Excerpts from The McKinsey Quarterly
To make application development and maintenance more productive, IT managers are getting lean.
Burdened by high costs for application development and maintenance (ADM), many businesses have offshored up to half of their application development to low-cost locations, renegotiated rates on outsourced projects, and tightened the governance of new projects. In spite of these efforts, the costs of developing and maintaining applications now account for about half of the average IT budget and continue to rise. Labor costs make up more than 80 percent of application development; so many organizations have already reduced head counts or labor expenses where possible. Now they must begin to focus on improving the productivity of their development and maintenance staffs. In the past companies tried many methodologies, with mixed. Companies that apply the time-tested principles of lean manufacturing, which hunt for and eliminate waste from the production process, are seeing a significant impact within a matter of months.
Although lean principles were originally developed for manufacturing environments, they are increasingly (and successfully) being applied to service businesses, especially those with many routine processes. Application development and maintenance is a prime candidate for lean methods not only because it involves many processes with the potential to be optimized but also because large differences in productivity among organizations suggest that some are far less efficient than others. Applying the principles of lean manufacturing to ADM can increase productivity by 20 to 40 percent while improving the quality and speed of execution.
Each category of waste in manufacturing has a counterpart in ADM, which can be thought of as a kind of factory that develops new applications according to business requirements. Changes to an application’s requirements are one common source of ADM waste, causing many of the classic varieties identified in lean: designers rework their specifications, coders wait for specifications to stabilize, testers overproduce as their testing environments have to be set up repeatedly and unmet requirements pile up in a large backlog.
Just as each element of waste has a counterpart in ADM, so too does each of the traditional principles for reducing waste:
• Flow processing reduces overcapacity or excess inventory by aligning the rhythm of output with the flow of production. A release schedule helps prioritize projects, so it prevents the waste inherent in delays to accommodate new requests.
• Load balancing forces the organization to make use of development staff across several locations, as well as outside vendors.
• Standardization is common in most application-development organizations but can be more widely applied to reduce the waste that results when requirements are defined in an ad hoc way.
• Segmentation of projects by complexity eliminates waste by helping managers to route projects to the proper resources and by avoiding unnecessary overhead for simple tasks.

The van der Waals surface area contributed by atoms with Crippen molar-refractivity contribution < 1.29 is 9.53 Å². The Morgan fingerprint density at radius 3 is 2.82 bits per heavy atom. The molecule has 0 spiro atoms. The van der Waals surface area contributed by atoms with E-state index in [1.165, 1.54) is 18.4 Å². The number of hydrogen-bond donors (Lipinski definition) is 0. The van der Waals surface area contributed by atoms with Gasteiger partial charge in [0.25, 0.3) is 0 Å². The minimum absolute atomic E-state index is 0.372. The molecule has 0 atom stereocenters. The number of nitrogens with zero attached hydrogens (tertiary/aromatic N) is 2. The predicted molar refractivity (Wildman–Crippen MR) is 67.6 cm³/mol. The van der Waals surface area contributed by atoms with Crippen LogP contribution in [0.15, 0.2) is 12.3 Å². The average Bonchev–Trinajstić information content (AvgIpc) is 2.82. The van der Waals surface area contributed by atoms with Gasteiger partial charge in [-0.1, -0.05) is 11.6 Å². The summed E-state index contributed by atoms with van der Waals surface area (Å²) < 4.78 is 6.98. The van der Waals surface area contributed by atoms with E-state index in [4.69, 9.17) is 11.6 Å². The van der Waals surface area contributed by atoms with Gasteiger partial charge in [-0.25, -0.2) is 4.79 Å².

• Quality ownership should extend beyond the testing group to encompass the business (which must increase its discipline in specifying project requirements), the designers (who must build “use cases” fully aligned with business needs), and the coders and testers (staff resources that must be allocated more flexibly).
Each of these principles requires not only changes in processes (the technical part of the equation) but also shifts in behavior and new management tools. To improve the way project requirements are communicated, for example, the business must make experts available to IT. But IT’s access to these experts often takes a backseat to more pressing priorities.
A lean transformation demands a substantial investment of time, as well as a sustained focus from upper management and an ongoing revision of incentives and metrics. Implementing the lean philosophy is a continuing and long-term goal that can deliver some results quickly, but it may take years before the approach becomes a core aspect of an organization’s culture.
A lean transformation begins with a diagnostic phase that estimates the level of waste in ADM processes. Since most ADM organizations don’t track waste, the assessment is based on interviews and questionnaires asking how information (such as the requirements for new applications) and materials (such as the code under development) move through the system. In the parlance of lean, this diagnostic method is called a “materials and information flow analysis.” One of its goals is to discern how much time is spent productively and how much is wasted. The wasted time is then examined to discover the root causes and to determine the opportunity for improving productivity.
A large financial institution going through a lean transformation of its application-development department discovered two primary drivers of waste within application maintenance. First, the process for defining project requirements was chaotic and inefficient, involving more back and forth than it does in organizations where processes were more efficient. IT had no standard procedure for obtaining a comprehensive description of the business’s requirements for maintenance requests, so developers had to keep going back to the business to clarify requirements—an approach resulting in delays and a lot of rework. Furthermore, there was no clear and effective way to prioritize projects. As businesses requested exceptions (for example, rush jobs), developers had to shift focus from one application to another, and some projects were never completed. The ADM department measured a project’s cost and staffing, but not waste, and had no specific goals to improve productivity.